Proposition 5.6. If C is weakly decreasing and ends at an embeddingηuwhich is not normal then C is not critical.

Proof: As in the proof of the previous proposition, it suffices to consider the case where l(C) consists of a label c repeated k≥2 times so that w(c)=ηu(c)+k. If ηu(c)>0 then|w| = |u|and so the Same Length Lemma applies to show that C is the only chain fromwto c. In particular, it is the lexicographically first chain and thus not critical.

Ifηu(c)=0 thenw(c)=k and, sinceηuis not normal, it must be that c is the first index in this run of k’s inw. Let

ηu(c−1)=w(c−1)=h=k. (14) To demonstrate that C is not critical, it suffices to show that there is no MSI I containing the elementv1 in C. Suppose, to the contrary that such an interval I exists and let C be a chain giving rise to I . Using the Same Length Lemma as in the proof of Proposition 5.5 (third paragraph) we see that Cmust rejoin C at u and this forces I =C(w,u).

To finish the proof, it suffices to find a skipped interval II since that will contradict the minimality of I . Let b be the smallest label in l(C). Then b<c since l(C)<l(C)=(ck). The same argument used at the end of the third paragraph of the previous proposition together with Eq. (14) give

ηu(c)=ηu(c−1)=h =k=w(c).

Since the parts of a composition can only (weakly) decrease along a chain, we must haveηu(c)< w(c). It follows that c is a label on C. Now consider any permutation of l(C) which starts l=(c,b, . . .) and let C be the chain specified by l. Then by construction and the Chain Specification Lemma l(C)≤l<l(C). This implies that C<C in PL-order and, by construction again, Ccontainsv1. Thus no MSI of C can containv1, a contradiction.

Our third and final proposition completes the proof of Theorem 5.4

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Proposition 5.7. If C is not weakly decreasing then C is not critical.

Proof: If C is not weakly decreasing then it has an ascentv. It suffices to show thatv is in no MSI. Suppose, to the contrary, thatvis in an MSI, I =C(vi, vj). Then by the Descent Lemma, I contains no descents and so C is weakly increasing fromvi tovj. As in the previous two proofs, it is no loss of generality to assumevi =wandvj =u so that C is itself an MSI.

Since C is an MSI, it is not the first chain in [u, w]. That first chain is the unique weakly increasing chain which ends at the rightmost embeddingρuof u intow. Thus ifηuis the embedding defined by C then we must haveηu =ρu.

Forηu define

zη( j )=#{i ≤ j|ηu(i )=0}

and similarly define zρ( j ) forρu. Becauseρu is rightmost we always have zρ( j )zη( j ) with equality when j = |w|. Butρu is not equal toηu, so there is an index a such that zρ(a)>zη(a). Thus there is a first index c>a such that zρ(c)=zη(c). This definition of c forces ηu(c)=0 and ρu(c)=k for some k>0. Butηu andρu are embeddings of the same composition, so there must be some index b with ab<c such thatηu(b)=ρu(c)=k andηu(i )=0 for b<ic.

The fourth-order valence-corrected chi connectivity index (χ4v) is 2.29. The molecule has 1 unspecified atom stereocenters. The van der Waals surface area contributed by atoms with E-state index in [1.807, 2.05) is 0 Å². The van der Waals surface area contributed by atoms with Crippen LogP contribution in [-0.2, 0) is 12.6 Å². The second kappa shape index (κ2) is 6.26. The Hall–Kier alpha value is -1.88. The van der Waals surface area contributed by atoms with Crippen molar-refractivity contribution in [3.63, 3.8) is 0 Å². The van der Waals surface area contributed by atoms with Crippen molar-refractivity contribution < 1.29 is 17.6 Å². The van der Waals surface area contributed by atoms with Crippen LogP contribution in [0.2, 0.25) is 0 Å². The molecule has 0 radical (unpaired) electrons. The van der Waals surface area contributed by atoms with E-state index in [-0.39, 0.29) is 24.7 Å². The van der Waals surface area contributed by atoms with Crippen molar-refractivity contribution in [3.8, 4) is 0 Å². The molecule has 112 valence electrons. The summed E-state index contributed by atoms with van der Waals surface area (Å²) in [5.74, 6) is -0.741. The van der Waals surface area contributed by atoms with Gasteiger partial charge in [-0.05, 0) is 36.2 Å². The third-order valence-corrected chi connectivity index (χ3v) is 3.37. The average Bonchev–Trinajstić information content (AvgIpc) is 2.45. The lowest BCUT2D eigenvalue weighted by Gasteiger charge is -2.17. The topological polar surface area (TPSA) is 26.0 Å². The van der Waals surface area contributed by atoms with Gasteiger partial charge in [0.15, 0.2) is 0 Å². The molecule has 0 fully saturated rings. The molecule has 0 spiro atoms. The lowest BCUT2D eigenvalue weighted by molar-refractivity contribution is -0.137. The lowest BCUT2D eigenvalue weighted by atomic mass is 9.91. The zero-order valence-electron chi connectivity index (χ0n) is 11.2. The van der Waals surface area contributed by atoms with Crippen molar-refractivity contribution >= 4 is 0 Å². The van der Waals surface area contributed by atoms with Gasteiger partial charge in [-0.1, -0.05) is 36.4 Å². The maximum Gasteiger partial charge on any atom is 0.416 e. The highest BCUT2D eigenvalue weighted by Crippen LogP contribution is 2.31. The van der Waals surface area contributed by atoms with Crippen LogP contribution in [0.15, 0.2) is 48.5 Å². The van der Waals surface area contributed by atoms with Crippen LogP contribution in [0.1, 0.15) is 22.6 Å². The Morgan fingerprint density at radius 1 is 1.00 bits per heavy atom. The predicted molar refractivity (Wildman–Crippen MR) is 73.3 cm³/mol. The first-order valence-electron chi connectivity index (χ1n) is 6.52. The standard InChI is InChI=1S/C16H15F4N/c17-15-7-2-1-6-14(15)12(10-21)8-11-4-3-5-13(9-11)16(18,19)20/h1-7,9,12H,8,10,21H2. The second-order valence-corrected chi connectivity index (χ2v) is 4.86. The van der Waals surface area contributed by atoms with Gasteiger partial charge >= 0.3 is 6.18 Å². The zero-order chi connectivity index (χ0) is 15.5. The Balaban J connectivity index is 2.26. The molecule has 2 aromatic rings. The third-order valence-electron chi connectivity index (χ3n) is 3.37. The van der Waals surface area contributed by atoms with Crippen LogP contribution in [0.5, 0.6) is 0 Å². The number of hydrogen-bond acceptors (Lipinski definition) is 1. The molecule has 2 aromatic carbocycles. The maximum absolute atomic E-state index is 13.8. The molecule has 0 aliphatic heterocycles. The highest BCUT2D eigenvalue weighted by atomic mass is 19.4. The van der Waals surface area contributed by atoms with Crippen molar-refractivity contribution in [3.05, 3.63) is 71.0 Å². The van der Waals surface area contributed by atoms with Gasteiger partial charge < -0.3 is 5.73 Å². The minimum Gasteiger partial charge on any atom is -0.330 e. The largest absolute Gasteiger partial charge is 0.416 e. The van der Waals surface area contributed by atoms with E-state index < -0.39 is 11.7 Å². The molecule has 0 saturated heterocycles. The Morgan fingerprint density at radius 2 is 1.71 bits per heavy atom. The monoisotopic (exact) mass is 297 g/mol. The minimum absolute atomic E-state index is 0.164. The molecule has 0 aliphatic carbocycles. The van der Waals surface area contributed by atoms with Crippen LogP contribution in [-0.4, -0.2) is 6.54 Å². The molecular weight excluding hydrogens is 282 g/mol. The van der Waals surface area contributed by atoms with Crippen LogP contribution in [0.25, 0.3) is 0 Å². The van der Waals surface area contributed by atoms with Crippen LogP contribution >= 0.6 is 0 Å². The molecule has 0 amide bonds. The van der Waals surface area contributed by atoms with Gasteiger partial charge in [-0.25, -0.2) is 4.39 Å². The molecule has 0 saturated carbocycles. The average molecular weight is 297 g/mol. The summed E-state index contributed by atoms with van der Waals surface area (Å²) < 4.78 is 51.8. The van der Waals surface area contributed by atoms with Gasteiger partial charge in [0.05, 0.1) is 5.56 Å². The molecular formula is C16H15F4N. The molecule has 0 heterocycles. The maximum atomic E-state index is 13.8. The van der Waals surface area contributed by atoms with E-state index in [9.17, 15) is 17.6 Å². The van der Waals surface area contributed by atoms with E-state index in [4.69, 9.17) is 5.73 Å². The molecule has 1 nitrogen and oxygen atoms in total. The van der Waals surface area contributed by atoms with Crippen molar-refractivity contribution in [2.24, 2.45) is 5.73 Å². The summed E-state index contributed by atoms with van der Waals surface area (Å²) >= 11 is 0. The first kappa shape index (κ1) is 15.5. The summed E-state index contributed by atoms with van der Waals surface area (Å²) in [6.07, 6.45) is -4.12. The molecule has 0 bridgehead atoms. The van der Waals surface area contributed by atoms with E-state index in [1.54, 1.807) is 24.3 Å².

We can now derive a contradiction by constructing a smaller skipped interval in C as follows. We havew(c)ρu(c)=k andηu(c)=0. Since C is weakly increasing, the labels equal to c must occur as a plateau. Therefore there must be verticesw,uC such that I=C(w,u) satisfiesηw(c)=k,ηu(c)=0, and l(I)=(ck). But

ηw(i )=ηu(i )=ηu(i )= k if i =b, 0 if b<i<c,

so there is a chain Cfromw to u with l(C)=(bk). Since b<c, I is a skipped interval and we have obtained the desired contradiction.

We can now rederive the formula for μ(u, w) in P. Combining Eq. (10) with Theorems 4.1, 4.2, and 5.4 we obtain

μ(u, w)=χ˜(u, w)=

C

(−1)dimσC =

ηu

(−1)d(ηu)+2D(ηu)2=

ηu

(−1)d(ηu)

where the first sum is over all critical chains C in (u, w) and the other two are over all normal embeddingsηuintow.

We end this section by remarking that the Morse method can be used as a powerful tool not just for proving theorems but for discovering the correct statement to be proved.

The reader may have found our definition of a normal embedding somewhat ad hoc.

However, by starting with the very natural chain labeling used above and looking at the critical chains, one is quickly led to this definition in order to characterize the embeddings at which such chains end. Similarly, the defect may seem to have come

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out of nowhere, but in order to determine the dimension of the critical cells one is forced to define this quantity as well as its big brother, D(ηu).

6. Generalized subword order

We can now generalize both our result and Bj¨orner’s as follows. Let (P,P) be any poset. The generalized subword order over P is the partial order on P obtained by setting uP wif wcontains a subsequence w(i1), w(i2), . . . , w(i|u|) such that u( j)P w(ij) for 1≤ j≤ |u|. We get ordinary subword order when P= A is an antichain and we get our composition poset when P =P.

It is a simple matter to recast this generalized order in terms of embeddings. Let ˆ0 be a special element which is not in P and let ˆP be the poset obtained by adjoining ˆ0 as a minimum element, i.e., ˆ0<Pˆ x for all xP. Then the definitions of support and expansion are as usual, just replacing 0 with ˆ0. An embedding of u intowis a length

|w|expansionηuof u with

ηu(i )Pˆ w(i ) for 1≤i ≤ |w|.

As expected, uPwif and only if there is an embedding of u intow.